A compound rest for the wood lathe can be very useful. As mentioned before my used Rockwell/Delta came with one but if they are still available, a new one is quite expensive. With a compound you can turn aluminum, brass and other softer metals on the wood lathe and if you can get your speed low enough even mild steel. Very useful for the hobbyist who would rather avoid the high cost of metal turning equipment.

This one looks solid enough to do light metal work. Switching out the hardwood base for easy to work, mild steel or aluminum, would allow for heavier more accurate work. This plan uses the "no castings" idea from J.V. Romig (the author) for the tool slides in this post Machine Tool Slides.

For straight or stepped wood turning the compound is safer and more accurate but has the limited range of action.

Here's something interesting that even MacGyver would be complimented for knowing. I wasn't aware of this method and I haven't done any research on it (I am not aware of any desalination plants based on this process). Nowadays a tight plastic snap lid and the clay pot is all you would need to survive two weeks in a rubber raft on the open ocean, lol.

Wednesday, May 9, 2018

"Say Good By Hydro-Pedal Power Yes"

Ha Ha wish it was that easy. Pedal power had it's hay day, modern power equipment is unprecedented. If you prefer to live off the grid or the slower bike path is more attractive than the high speed highway, then pedal power may still be very attractive. The early PM Shop Notes had many plans for treadle and pedal powered machines for the shop. Many like the file machine below still make lots of sense for the off grid user, who prefers leg power as opposed to running down his sun or wind charged storage batteries.

Others like the drill press pictured below don't make a lot of sense given the equipment available today. It was first presented in the Model Engineer Magazine and apparently someone actually built it,but to me it seems more like a Rube Goldberg machine, taking a circuitous route to its destination. Still an interesting article though.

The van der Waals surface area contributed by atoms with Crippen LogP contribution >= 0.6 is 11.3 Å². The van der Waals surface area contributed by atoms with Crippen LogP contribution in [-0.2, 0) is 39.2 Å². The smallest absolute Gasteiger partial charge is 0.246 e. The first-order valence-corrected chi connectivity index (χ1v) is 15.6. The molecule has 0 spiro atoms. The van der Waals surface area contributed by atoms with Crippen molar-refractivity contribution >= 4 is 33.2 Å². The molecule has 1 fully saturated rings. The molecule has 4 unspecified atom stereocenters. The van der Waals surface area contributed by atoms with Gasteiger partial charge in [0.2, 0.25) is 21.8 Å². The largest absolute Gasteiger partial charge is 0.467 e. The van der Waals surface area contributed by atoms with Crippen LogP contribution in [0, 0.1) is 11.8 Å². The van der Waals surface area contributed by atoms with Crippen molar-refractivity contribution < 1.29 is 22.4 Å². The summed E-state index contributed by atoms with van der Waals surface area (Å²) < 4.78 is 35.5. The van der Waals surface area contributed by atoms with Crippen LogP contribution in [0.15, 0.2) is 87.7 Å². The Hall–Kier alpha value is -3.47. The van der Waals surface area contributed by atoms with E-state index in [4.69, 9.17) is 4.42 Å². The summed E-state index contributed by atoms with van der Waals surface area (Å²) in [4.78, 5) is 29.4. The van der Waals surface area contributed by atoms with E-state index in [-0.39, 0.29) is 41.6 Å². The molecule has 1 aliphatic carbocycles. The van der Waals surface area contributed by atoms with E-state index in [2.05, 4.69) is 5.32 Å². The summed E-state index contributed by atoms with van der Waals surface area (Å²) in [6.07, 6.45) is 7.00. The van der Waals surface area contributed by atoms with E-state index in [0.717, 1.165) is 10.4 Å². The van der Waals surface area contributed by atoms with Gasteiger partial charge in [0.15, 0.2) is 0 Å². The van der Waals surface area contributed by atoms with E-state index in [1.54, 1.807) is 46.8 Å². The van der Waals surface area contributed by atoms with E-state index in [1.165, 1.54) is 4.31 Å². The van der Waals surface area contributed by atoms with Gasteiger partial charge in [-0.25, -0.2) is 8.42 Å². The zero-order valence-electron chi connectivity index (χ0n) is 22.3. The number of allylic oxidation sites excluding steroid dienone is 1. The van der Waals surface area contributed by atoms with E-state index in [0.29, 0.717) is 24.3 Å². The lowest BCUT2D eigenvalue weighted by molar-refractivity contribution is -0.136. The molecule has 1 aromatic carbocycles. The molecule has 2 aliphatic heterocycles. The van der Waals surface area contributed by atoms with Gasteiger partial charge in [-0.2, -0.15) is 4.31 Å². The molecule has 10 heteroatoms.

Tuesday, May 8, 2018

Early PM Shop Notes Files Preview

So as mentioned before I am working on some early (pre 1930) PM shop notes files in my spare time. For example J. V. Romig, the D. Gingery of his time ( maybe that should be stated the other way around since Romig came first) produced a large number of small hobby shop sized machine plans for publication in Popular Mechanics and Popular Science from 1921 to 1925. That file is now over 75 pages of some of the more interesting plans he produced.

There is another file of short plans and ideas from these early shop notes that I am working on. These all come from the 26 volumes of early shop notes reprinted by Algrove Publishing. Here is a preview of a few short articles from this file.

The first one deals with heat treatment, hardening, and annealing. It is not a well known fact but when heat treatable steel reaches the right temp for hardening it looses it's magnetic qualities. A metal worker who does heat treatment all the time can easily judge by color but someone who only does it occasionally will find this tool very helpful.

This short article is an interesting method of casting brass worm gears. The second article is another plan for cutting circular work. There are lots of plans for this type of fly cutter, I have posted a few. For very thin sheet metal this is probably a better idea since it incorporates a shearing action with less chance of grabbing and damaging the work.

In addition to the many plans Mr. Romig authored, he also produced many articles for publication in the "Popular" magazines of the day. Here is one on making "no casting" machine slides for the hobbyist who would rather avoid setting up a small foundry.

Monday, May 7, 2018

Accuracy In Drilling And Sanding

So here are a couple of articles, a plan and some jigs, to increase your accuracy with the drill press and belt and disk sander. The first is a nice plan from a pre-1930's PM Shop Notes, for a fine feed attachment for your drill press. The fine feed can't be beat for doing accurate drilling in the drill press. You can also do light milling work on your drill press with this attachment. The problem here is that without a draw bar, few import drill presses have spindles accurate enough to keep your chuck and tooling from dropping out and the spindles often have a sloppy fit and light bearings. Ok for their intended purpose, but even light milling can be a step to far.

The second article is a nice collection of quick jigs for doing accurate repeatable work on the disc and belt sander. The article is by R. J. Cristoforo and if you do woodwork, then you have probably come across some of his many books and articles on the subject. This article was published in the 1984 Popular Science Yearbook.